First of all, the association of the assemblage with Rantin family is clearly evident from the appearance of the name of James Rantin on a few artefacts relating to his business and occupation as timber merchant like the bill and rebate book exposed below. His wife Caroline was the ‘executrix’ of the business until 1907, when her sons Thomas James and William Rantin took over the company as timber and coal merchants, under the name Rantin Bros (Press 3/12/1907: 1).

Top left: bill dating to July 1903 and addressed by post to James Rantin from the coal, firewood and general merchants, George McClatchie and Co. Bottom left: J. Rantin’s rebate book dating from 1897 to 1898. Image: M. Lillo Bernabeu. Right: Press 3/12/1907:1.

Even more intriguingly, what looks like a baseball set was also found under the house, consisting of a rubber ball and a wooden bat. This is not a common find in Christchurch archaeological sites per se, making them quite interesting artefacts just by themselves. However, a name was also written on the bat… To be honest, the name is illegible, we only figured out the surname. This was enough though, as the visible word read ‘Ratin’. The ‘n’ lacks, but we are pretty sure that it’s just an innocent bad spelling made by a child.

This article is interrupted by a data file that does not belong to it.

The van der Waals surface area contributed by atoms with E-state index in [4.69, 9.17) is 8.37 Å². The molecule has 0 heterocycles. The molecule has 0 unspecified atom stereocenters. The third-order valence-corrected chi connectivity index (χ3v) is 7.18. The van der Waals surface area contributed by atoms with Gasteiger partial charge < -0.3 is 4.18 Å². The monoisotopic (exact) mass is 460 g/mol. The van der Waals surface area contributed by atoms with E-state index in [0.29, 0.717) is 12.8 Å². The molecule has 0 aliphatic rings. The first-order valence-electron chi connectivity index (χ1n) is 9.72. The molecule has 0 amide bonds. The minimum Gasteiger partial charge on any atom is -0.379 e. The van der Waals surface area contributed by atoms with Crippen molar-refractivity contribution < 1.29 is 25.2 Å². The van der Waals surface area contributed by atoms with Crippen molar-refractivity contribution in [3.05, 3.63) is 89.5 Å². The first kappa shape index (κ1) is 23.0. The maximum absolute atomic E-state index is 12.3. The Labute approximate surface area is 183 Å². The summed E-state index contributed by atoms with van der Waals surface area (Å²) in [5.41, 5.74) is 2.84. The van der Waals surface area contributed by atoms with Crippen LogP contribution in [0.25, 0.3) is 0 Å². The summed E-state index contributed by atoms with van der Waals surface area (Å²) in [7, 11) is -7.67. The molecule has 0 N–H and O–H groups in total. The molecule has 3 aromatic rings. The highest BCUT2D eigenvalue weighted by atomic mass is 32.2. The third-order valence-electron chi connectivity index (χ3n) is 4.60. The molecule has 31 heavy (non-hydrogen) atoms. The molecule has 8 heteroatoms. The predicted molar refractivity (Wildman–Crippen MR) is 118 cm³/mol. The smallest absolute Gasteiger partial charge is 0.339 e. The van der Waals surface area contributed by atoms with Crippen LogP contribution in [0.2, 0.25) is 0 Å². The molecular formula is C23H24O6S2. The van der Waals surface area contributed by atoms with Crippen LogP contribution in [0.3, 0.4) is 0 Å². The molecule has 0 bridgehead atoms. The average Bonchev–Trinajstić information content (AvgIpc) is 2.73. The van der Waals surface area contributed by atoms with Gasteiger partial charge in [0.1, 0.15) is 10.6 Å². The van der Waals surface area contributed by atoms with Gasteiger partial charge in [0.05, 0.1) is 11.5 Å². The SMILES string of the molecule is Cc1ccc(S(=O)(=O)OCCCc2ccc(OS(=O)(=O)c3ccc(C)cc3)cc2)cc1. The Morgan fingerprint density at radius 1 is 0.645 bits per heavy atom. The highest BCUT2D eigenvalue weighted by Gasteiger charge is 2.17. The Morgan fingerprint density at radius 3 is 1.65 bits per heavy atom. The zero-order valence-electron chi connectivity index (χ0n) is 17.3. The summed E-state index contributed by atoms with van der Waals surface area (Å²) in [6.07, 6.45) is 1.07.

Baseball was played in Christchurch during the late 19th century (Te Ara The Encyclopedia of New Zealand, 2016). In fact, there were two baseball clubs in Christchurch by 1889, with the aim of providing a winter sport for cricketers who did not want to play rugby. In the early 20th century the interest in baseball was revived due to the Canadian visitors to the New Zealand International Exhibition in 1906, 1907, 1909 and 1910 (Te Ara The Encyclopedia of New Zealand, 2016). In addition, this baseball set is cool and valuable as indicates the presence of children on this site. Through play, young children were taught roles that would be important in later life. For example, emphasis on sport was particularly important for boys, who were expected to exercise their rougher instincts through play, so that they were able to behave respectably in the company of women. Girls were usually given dolls instead, in an effort to encourage maternal instincts (Prangnell and Quirck 2009: 42).

Top left: a detail of the surname Ra[n]tin written on the bat. Rubber ball with the world map engraved on it and the wooden baseball bat. Image: M. Lillo Bernabeu.